❤ Sharing Folkworthy Stuffs ❤
1 Comment | Vintage
The holes were made by high-explosive ordnance deployed on the aircraft that were lined-up at that place on the deck that exploded through ‘cooking-off’ in the fire. It can clearly be seen how thick the steel-plating of the deck is: I would say about 2″ (but that item of information is not classified (not _now_, anyway), and can be found-out); and it’s not just any steel, either – it’s gone through extreme processes like _nitriding_ &-or that sort of thing. Shows how powerful proper military bombs are.
The incident occured in the _Gulf of Tonkin_ off the coast of Vietnam. Various slips in procedure led to the accidental firing of a _Zuni_ rocket deployed at the underside of one of the parked aeroplanes, which then promptly struck another parked directly in it’s path.
There was a heated controversy stemming from this incident driven by concern over whether deployment of surplus & ageing WWII ordnance, delivered to the ship by reason of there being somewhat of a shortfall in ordnance production at the time, was a significant contributory factor in the accident. There was much ‘word going round’, said to have originated in what certain of the crew were willing to say afterwards, that there was a feeling of dismay ‘in the air’ when the delivery arrived & was seen by those whose task it was to handle it – unpack it, install it, etc.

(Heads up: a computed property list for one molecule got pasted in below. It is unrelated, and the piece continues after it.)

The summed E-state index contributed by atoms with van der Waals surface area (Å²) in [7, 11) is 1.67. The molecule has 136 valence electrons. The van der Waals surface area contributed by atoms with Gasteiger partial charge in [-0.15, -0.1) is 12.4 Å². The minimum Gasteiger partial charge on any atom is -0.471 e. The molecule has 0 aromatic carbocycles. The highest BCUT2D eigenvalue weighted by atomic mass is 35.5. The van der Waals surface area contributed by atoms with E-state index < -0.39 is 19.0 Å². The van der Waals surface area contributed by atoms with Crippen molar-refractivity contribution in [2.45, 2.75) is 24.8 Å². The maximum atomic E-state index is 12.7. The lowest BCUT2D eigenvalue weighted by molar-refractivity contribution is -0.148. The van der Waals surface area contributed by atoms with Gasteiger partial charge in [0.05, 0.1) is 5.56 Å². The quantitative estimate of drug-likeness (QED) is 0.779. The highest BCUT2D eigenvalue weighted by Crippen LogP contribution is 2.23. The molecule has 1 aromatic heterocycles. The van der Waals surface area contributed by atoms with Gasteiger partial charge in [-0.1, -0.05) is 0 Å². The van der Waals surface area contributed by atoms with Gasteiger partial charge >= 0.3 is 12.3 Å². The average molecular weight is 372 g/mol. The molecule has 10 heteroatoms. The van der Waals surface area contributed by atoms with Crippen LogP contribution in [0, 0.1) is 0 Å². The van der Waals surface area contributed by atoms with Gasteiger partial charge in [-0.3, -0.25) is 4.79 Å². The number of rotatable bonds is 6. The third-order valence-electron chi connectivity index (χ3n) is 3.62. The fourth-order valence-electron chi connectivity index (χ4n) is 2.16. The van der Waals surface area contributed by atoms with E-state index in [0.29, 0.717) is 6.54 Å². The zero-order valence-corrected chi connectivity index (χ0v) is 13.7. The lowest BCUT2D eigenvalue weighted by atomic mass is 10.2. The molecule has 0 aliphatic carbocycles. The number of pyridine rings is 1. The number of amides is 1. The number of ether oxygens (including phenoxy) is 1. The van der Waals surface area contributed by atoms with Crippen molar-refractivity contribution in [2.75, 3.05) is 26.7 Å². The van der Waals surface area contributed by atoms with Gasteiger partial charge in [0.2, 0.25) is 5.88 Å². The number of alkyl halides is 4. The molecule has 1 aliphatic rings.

But it is by no means _necessarily_ so that the condition of the ordnance was a significant contributory factor: the official account of the sequence of errors leading-up to it at no point rests upon the condition of the ordnance … ___but___ – some do maintain that the ‘cooking-off’ time may well have been less, and therefore that the firefighters, one of whom – the commander of the firefighters infact – was killed outright by the first explosion trying without hesitation to quench the fire by going right-up-close to it in person armed only with what firefighting equipment he could instantly grab, _might well_ have been significantly better-able to fight the fire had the ordnance been freshly manufactured.